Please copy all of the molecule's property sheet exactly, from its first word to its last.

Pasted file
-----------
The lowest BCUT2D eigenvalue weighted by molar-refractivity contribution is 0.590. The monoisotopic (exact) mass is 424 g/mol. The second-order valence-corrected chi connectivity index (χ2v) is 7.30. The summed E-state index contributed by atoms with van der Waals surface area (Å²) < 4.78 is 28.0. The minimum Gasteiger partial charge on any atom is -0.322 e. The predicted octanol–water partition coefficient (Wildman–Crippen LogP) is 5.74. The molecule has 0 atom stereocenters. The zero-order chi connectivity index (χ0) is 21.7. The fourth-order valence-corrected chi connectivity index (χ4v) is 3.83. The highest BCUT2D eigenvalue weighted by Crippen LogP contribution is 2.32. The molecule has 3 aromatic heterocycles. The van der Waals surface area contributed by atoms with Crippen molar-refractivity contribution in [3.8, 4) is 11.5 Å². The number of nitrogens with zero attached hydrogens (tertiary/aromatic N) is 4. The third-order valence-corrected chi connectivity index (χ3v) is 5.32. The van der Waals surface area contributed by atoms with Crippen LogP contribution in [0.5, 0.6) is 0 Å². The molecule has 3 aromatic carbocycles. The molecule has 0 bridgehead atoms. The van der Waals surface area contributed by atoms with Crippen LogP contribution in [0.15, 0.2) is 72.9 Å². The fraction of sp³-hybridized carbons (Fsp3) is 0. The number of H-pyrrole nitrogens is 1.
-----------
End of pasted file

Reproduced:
The lowest BCUT2D eigenvalue weighted by molar-refractivity contribution is 0.590. The monoisotopic (exact) mass is 424 g/mol. The second-order valence-corrected chi connectivity index (χ2v) is 7.30. The summed E-state index contributed by atoms with van der Waals surface area (Å²) < 4.78 is 28.0. The minimum Gasteiger partial charge on any atom is -0.322 e. The predicted octanol–water partition coefficient (Wildman–Crippen LogP) is 5.74. The molecule has 0 atom stereocenters. The zero-order chi connectivity index (χ0) is 21.7. The fourth-order valence-corrected chi connectivity index (χ4v) is 3.83. The highest BCUT2D eigenvalue weighted by Crippen LogP contribution is 2.32. The molecule has 3 aromatic heterocycles. The van der Waals surface area contributed by atoms with Crippen molar-refractivity contribution in [3.8, 4) is 11.5 Å². The number of nitrogens with zero attached hydrogens (tertiary/aromatic N) is 4. The third-order valence-corrected chi connectivity index (χ3v) is 5.32. The van der Waals surface area contributed by atoms with Crippen LogP contribution in [0.5, 0.6) is 0 Å². The molecule has 3 aromatic carbocycles. The molecule has 0 bridgehead atoms. The van der Waals surface area contributed by atoms with Crippen LogP contribution in [0.15, 0.2) is 72.9 Å². The fraction of sp³-hybridized carbons (Fsp3) is 0. The number of H-pyrrole nitrogens is 1.